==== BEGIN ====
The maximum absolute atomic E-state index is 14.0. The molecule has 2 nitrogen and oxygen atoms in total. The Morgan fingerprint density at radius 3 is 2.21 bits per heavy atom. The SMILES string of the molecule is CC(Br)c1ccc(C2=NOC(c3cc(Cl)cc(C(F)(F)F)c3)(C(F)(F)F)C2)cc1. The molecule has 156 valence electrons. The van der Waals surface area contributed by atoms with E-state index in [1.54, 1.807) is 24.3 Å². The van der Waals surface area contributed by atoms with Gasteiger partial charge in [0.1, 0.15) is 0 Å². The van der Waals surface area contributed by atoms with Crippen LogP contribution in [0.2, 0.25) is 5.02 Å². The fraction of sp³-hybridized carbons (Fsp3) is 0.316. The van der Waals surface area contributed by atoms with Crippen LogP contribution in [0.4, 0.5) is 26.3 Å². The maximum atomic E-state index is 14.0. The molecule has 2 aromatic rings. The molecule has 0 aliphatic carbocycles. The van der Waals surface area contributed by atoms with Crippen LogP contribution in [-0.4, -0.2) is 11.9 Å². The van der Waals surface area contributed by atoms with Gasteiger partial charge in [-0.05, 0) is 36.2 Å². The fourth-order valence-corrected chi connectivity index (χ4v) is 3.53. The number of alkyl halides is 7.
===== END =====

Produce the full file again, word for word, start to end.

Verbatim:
The maximum absolute atomic E-state index is 14.0. The molecule has 2 nitrogen and oxygen atoms in total. The Morgan fingerprint density at radius 3 is 2.21 bits per heavy atom. The SMILES string of the molecule is CC(Br)c1ccc(C2=NOC(c3cc(Cl)cc(C(F)(F)F)c3)(C(F)(F)F)C2)cc1. The molecule has 156 valence electrons. The van der Waals surface area contributed by atoms with E-state index in [1.54, 1.807) is 24.3 Å². The van der Waals surface area contributed by atoms with Gasteiger partial charge in [0.1, 0.15) is 0 Å². The van der Waals surface area contributed by atoms with Crippen LogP contribution in [0.2, 0.25) is 5.02 Å². The fraction of sp³-hybridized carbons (Fsp3) is 0.316. The van der Waals surface area contributed by atoms with Crippen LogP contribution in [0.4, 0.5) is 26.3 Å². The maximum atomic E-state index is 14.0. The molecule has 2 aromatic rings. The molecule has 0 aliphatic carbocycles. The van der Waals surface area contributed by atoms with Crippen LogP contribution in [-0.4, -0.2) is 11.9 Å². The van der Waals surface area contributed by atoms with Gasteiger partial charge in [-0.05, 0) is 36.2 Å². The fourth-order valence-corrected chi connectivity index (χ4v) is 3.53. The number of alkyl halides is 7.